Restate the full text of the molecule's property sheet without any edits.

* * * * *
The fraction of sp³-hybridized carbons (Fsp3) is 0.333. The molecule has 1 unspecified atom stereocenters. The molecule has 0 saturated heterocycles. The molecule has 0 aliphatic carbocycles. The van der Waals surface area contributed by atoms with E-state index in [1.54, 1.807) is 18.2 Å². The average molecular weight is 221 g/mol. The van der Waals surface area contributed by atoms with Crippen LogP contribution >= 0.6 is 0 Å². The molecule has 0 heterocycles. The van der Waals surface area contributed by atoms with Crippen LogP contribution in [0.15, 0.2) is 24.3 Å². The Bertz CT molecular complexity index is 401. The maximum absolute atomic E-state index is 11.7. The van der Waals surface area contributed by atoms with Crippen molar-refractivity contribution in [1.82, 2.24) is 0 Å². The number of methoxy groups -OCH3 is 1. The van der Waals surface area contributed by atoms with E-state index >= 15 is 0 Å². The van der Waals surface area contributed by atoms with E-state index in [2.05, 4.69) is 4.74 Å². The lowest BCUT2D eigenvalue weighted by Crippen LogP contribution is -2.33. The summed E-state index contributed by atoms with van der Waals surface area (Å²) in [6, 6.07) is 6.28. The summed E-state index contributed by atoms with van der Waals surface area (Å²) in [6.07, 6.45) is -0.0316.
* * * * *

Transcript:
The fraction of sp³-hybridized carbons (Fsp3) is 0.333. The molecule has 1 unspecified atom stereocenters. The molecule has 0 saturated heterocycles. The molecule has 0 aliphatic carbocycles. The van der Waals surface area contributed by atoms with E-state index in [1.54, 1.807) is 18.2 Å². The average molecular weight is 221 g/mol. The van der Waals surface area contributed by atoms with Crippen LogP contribution >= 0.6 is 0 Å². The molecule has 0 heterocycles. The van der Waals surface area contributed by atoms with Crippen LogP contribution in [0.15, 0.2) is 24.3 Å². The Bertz CT molecular complexity index is 401. The maximum absolute atomic E-state index is 11.7. The van der Waals surface area contributed by atoms with Crippen molar-refractivity contribution in [1.82, 2.24) is 0 Å². The number of methoxy groups -OCH3 is 1. The van der Waals surface area contributed by atoms with E-state index >= 15 is 0 Å². The van der Waals surface area contributed by atoms with E-state index in [2.05, 4.69) is 4.74 Å². The lowest BCUT2D eigenvalue weighted by Crippen LogP contribution is -2.33. The summed E-state index contributed by atoms with van der Waals surface area (Å²) in [6, 6.07) is 6.28. The summed E-state index contributed by atoms with van der Waals surface area (Å²) in [6.07, 6.45) is -0.0316.